were active members of Emmanuel Bible Church in Salem. Fay loved spending time with her ten grandchildren, teaching Bible Studies until just the last few years when her eyesight became severely limited, and baking her famous pies, date bars, and chocolate chip cookies.
She grew up on the family farm in Rochester, graduating in 1944 from Lewiston High School. Fay then became an registered nurse, graduating from Kahler Hospital School of Nursing in Rochester, Minnesota. In 1948, Fay moved to Santa Barbara, California where she worked at Cottage Hospital, attended Westmont College, and met her future husband, George Anderson, at the Open Bible Church. They married on June 5, 1949. The couple had three children, Julie Lynn, Lori Jean, and Mark Steven. Fay’s Christian faith was predominant in her life. She was deeply involved in every church they attended, as a Bible teacher and musician, and in children’s ministry. She also served as an administrator in Bible Study Fellowship, as president of the school Parent Teacher Association, and, off and on, as a nurse. In 1984, the couple moved to Oregon where they spent the rest of their years together before George’s death in 1997. They enjoyed traveling in their series of motorhomes and
During the final years of her life, Fay lived in the Springs at Sunnyview Retirement community, and then at The Woods at Willow Creek assisted living (now The Springs at Willow Creek). Surviving Fay are daughter Julie (Bill) Tourtellotte of Salem; daughter Lori (Doug) Wheeler of Renton, Washington; son Mark (Sandy) Anderson of LaVerne, California; her brother Roger (Ruby) Neitzke; sisterin-law Allene Neitzke; and brother-in-law Dwight Anderson. Her grandchildren include Nathan, Sean and Michael Tourtellotte; Caleb and Gabriel Wheeler; and Jessica Lambert, Valya Valenzuela, Kaylie (who preceded her in death), Noah, and Tommie Anderson; as well as her ten great-granchildren. Fay was much loved by many, and will be deeply missed. A funeral service was held on June 26, 2021, at Emmanuel Bible Church.
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July 2021 • 19
Arts & Entertainment
Retirement brought out the artist in Susan Murray
By Melissa Wagoner Susan Murray hasn’t always been an artist. In fact, she spent the majority of her life working in higher education, first as an instructor and later as Executive Dean of Academic Advancement at Chemeketa Community College. But, upon her retirement from academia six years ago, Murray needed a hobby. “I really didn’t know what in creation I was going to do after I retired,” Murray laughed. A common problem amongst recent retirees, Murray came up with an unconventional answer – she took up welding. “I do these ornate garden flowers and garden art,” Murray described. “I do some out of tin cans. It’s almost like a puzzle, where I think – what can I do with that? I want them to look rustic.”
Artist Susan Murray with her bird boxes and welded garden art.
Then she took up painting.
But that didn’t stop her. An avid gardener, Murray began painting the birds she saw visiting her plants, initially as a way of learning their names.
“I’ve always painted a little but I’ve never taken any classes,” Murray confessed.
“Painting helps me remember,” Murray said.
Above: A purple finch by Murray.
Fond of painting on wooden surfaces – possibly due to an earlier hobby in furniture restoration – Murray took to painting her birds on some old cigar boxes she had laying around. Later, she made a deal with a friend who sells cigars.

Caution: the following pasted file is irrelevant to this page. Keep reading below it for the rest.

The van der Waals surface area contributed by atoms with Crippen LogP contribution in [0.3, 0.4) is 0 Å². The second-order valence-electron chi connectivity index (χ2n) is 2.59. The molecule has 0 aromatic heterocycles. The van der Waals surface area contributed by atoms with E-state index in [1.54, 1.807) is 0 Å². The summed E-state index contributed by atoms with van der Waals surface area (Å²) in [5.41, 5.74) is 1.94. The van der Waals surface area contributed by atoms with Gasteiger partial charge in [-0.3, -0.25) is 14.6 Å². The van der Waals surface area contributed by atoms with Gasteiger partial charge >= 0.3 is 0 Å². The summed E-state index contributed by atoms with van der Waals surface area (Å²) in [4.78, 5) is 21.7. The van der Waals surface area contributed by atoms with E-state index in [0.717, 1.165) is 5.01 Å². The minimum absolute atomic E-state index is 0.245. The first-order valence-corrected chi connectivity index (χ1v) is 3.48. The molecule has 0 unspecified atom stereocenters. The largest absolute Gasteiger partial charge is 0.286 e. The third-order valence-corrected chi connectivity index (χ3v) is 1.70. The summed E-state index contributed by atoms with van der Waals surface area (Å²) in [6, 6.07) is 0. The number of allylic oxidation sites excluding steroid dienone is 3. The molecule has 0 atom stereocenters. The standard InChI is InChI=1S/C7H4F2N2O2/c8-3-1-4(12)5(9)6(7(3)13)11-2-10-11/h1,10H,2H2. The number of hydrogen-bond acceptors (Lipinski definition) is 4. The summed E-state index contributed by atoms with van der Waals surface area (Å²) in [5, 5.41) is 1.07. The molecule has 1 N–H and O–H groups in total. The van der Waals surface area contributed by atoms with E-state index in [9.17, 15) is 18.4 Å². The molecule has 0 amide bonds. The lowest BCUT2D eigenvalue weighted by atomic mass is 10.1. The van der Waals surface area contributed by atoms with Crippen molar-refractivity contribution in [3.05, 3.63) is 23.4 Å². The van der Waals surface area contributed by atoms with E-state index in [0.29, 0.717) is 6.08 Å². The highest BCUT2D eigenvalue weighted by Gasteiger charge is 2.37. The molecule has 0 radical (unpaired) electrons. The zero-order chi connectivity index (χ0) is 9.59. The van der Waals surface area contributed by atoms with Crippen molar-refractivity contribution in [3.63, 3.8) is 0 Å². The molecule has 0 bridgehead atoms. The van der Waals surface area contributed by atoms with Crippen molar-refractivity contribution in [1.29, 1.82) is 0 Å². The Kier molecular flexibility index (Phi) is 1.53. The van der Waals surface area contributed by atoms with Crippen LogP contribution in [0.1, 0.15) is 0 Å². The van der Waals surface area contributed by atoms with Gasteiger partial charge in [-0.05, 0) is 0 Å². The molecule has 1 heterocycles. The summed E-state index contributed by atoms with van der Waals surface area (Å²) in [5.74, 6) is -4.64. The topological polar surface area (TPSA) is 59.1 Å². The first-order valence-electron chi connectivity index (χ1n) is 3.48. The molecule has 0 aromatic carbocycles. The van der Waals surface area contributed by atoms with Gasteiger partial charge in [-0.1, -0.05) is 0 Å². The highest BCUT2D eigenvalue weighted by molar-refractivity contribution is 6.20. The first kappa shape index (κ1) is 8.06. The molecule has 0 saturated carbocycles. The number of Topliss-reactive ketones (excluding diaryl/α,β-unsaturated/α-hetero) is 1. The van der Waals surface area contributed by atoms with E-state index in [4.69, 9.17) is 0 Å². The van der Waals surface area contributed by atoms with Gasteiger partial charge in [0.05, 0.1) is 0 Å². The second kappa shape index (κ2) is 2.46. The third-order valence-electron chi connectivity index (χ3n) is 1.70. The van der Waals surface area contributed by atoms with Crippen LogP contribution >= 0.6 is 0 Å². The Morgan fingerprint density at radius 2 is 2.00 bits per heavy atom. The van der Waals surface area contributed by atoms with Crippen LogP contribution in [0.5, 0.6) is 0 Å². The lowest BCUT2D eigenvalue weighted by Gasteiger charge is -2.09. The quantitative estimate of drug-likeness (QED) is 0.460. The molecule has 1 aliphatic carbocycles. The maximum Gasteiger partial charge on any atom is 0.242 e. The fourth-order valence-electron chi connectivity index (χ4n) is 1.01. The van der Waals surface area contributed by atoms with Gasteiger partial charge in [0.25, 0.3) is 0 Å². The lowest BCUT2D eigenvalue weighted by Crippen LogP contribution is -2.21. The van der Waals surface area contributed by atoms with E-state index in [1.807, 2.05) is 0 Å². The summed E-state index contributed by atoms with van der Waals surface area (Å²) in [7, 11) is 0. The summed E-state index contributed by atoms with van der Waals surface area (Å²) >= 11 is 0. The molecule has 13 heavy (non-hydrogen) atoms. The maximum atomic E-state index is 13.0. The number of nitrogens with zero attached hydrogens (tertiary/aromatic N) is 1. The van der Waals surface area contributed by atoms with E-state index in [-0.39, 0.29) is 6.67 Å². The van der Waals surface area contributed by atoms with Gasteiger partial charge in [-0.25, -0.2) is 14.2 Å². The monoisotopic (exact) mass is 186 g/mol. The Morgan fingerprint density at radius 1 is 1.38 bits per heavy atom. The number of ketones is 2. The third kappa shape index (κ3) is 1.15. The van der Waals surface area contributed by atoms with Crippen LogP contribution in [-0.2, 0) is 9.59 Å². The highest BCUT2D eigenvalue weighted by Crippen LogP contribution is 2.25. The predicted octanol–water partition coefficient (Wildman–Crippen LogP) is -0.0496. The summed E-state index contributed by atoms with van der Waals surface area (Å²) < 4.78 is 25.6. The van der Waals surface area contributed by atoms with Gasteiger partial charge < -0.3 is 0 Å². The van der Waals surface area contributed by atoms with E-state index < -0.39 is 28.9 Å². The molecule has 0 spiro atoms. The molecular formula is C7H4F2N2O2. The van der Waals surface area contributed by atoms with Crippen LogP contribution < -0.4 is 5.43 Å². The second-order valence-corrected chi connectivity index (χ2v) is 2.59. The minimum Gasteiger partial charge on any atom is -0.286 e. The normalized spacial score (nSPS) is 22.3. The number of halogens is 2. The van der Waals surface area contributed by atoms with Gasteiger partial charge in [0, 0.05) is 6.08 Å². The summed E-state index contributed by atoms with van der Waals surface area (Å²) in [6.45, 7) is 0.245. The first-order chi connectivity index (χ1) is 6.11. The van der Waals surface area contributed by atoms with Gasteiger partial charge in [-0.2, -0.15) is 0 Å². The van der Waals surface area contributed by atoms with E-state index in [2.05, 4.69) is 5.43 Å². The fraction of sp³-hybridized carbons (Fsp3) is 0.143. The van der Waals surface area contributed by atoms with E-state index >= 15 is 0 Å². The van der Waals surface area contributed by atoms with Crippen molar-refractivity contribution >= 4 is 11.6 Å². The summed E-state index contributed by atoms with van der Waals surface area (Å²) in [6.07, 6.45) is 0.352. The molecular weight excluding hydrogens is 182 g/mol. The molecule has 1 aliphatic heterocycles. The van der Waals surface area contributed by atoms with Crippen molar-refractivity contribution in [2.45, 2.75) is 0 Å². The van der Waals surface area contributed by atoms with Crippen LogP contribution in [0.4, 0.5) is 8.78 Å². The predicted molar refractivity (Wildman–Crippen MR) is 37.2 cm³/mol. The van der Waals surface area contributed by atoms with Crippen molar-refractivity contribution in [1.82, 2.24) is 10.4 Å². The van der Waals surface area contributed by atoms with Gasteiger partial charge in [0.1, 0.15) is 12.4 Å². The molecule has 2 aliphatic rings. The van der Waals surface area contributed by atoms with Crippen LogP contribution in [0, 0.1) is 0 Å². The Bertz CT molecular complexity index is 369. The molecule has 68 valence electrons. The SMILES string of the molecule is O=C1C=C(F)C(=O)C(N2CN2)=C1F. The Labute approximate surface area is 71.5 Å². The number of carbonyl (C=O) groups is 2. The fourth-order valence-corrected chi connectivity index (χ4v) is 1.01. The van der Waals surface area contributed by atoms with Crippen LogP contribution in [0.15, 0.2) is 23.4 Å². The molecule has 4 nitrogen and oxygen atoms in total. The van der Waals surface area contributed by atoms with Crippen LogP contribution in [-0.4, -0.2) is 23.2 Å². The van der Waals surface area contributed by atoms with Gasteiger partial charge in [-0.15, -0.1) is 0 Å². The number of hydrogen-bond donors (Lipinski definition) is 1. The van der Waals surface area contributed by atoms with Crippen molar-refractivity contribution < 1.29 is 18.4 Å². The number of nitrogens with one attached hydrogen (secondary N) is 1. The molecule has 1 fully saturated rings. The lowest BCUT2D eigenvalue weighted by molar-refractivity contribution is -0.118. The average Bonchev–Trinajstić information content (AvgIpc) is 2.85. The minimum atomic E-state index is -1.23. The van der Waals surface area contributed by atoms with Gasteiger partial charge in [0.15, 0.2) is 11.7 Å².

It provides her with an endless supply of canvasses and him with a recycling opportunity. “It’s almost like the bird chooses the box,” Murray said of the assortment of birds and boxes, in various combinations of size
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to replicate certain popular birds. “But I can’t because they’re all different.”
Finds that Shine Home décor, jewelry, antiques as well as Susan Murray’s hand-painted bird boxes and upcycled garden art 204 North Water St., Silverton Thursday - Monday, 11 a.m. - 5 p.m. and shape, that she has amassed in the past five years, which she estimates to be around 1,000. “If it doesn’t work, then it’s not the right bird.” With so many boxes piling up, Murray has taken to selling her creations at Finds that Shine in Silverton. “But I don’t paint them for the selling of them,” Murray said. “I paint them for the painting.” And she doesn’t take commissions either, although she has attempted them in the past. “People say, ‘Paint me one like that,’” Murray said of the requests she receives
Her creations are popular. Both her garden art flowers and bird covered boxes are prominently featured in the windows of Finds that Shine, garnering more than a little attention from passersby, many of whom purchase the boxes as ornate containers for gifts. “They’re easy to send,” Murray explained. “And that’s another reason I do the birds on boxes, it’s useful. Who doesn’t need a box?” Now, Murray is spending plenty of time in her garden, watching for inspiration to land and, when it does, learning its name. “I enjoy the quiet in my garden,” Murray confirmed. Adding, “Now I can say, ‘That’s a lesser goldfinch instead of a goldfinch.’”
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July 2021 • 21
A call for the community to use allyship to address race-based hate
Earlier this week, one of our citizens took her young child to the reservoir for a little bit of fun in the great weather. Not long after arriving, several teenagers taunted them using the N-word and only stopped when they finally realized they weren’t going to get a reaction. No one there was able to stand up and be their ally (I recognize that not all scenarios provide enough safety for someone to do so, but allyship is one of the best and strongest tools to fight this behavior). An adult was overheard nearby saying that the kids were just being “silly.”